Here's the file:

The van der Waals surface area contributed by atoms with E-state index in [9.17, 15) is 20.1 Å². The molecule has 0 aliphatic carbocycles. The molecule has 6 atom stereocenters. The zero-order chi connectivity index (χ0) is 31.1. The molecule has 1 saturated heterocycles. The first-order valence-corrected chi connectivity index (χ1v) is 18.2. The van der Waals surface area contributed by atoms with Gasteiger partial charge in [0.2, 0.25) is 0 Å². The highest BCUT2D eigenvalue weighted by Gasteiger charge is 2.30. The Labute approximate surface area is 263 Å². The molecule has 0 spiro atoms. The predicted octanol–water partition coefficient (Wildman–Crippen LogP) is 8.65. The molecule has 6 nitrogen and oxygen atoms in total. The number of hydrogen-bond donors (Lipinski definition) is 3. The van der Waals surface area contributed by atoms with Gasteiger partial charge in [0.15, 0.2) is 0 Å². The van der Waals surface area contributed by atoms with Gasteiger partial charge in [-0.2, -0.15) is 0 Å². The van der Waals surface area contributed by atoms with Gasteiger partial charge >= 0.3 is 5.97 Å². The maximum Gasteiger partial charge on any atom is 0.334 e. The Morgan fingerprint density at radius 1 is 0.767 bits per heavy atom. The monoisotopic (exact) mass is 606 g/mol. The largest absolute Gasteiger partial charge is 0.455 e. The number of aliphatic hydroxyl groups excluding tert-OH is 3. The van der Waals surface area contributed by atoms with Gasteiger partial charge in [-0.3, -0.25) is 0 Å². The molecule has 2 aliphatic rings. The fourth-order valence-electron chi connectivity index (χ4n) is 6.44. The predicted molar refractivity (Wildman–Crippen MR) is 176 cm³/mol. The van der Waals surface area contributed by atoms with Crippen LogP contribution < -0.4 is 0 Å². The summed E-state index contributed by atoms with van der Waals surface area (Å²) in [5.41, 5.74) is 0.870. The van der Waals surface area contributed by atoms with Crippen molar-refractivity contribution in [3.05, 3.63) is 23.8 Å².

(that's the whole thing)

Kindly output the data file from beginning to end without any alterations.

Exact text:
The van der Waals surface area contributed by atoms with E-state index in [9.17, 15) is 20.1 Å². The molecule has 0 aliphatic carbocycles. The molecule has 6 atom stereocenters. The zero-order chi connectivity index (χ0) is 31.1. The molecule has 1 saturated heterocycles. The first-order valence-corrected chi connectivity index (χ1v) is 18.2. The van der Waals surface area contributed by atoms with Gasteiger partial charge in [0.2, 0.25) is 0 Å². The highest BCUT2D eigenvalue weighted by Gasteiger charge is 2.30. The Labute approximate surface area is 263 Å². The molecule has 0 spiro atoms. The predicted octanol–water partition coefficient (Wildman–Crippen LogP) is 8.65. The molecule has 6 nitrogen and oxygen atoms in total. The number of hydrogen-bond donors (Lipinski definition) is 3. The van der Waals surface area contributed by atoms with Gasteiger partial charge in [0.15, 0.2) is 0 Å². The van der Waals surface area contributed by atoms with Gasteiger partial charge in [-0.2, -0.15) is 0 Å². The van der Waals surface area contributed by atoms with Gasteiger partial charge >= 0.3 is 5.97 Å². The maximum Gasteiger partial charge on any atom is 0.334 e. The Morgan fingerprint density at radius 1 is 0.767 bits per heavy atom. The monoisotopic (exact) mass is 606 g/mol. The largest absolute Gasteiger partial charge is 0.455 e. The number of aliphatic hydroxyl groups excluding tert-OH is 3. The van der Waals surface area contributed by atoms with Gasteiger partial charge in [-0.3, -0.25) is 0 Å². The molecule has 2 aliphatic rings. The fourth-order valence-electron chi connectivity index (χ4n) is 6.44. The predicted molar refractivity (Wildman–Crippen MR) is 176 cm³/mol. The van der Waals surface area contributed by atoms with Crippen LogP contribution < -0.4 is 0 Å². The summed E-state index contributed by atoms with van der Waals surface area (Å²) in [5.41, 5.74) is 0.870. The van der Waals surface area contributed by atoms with Crippen molar-refractivity contribution in [3.05, 3.63) is 23.8 Å².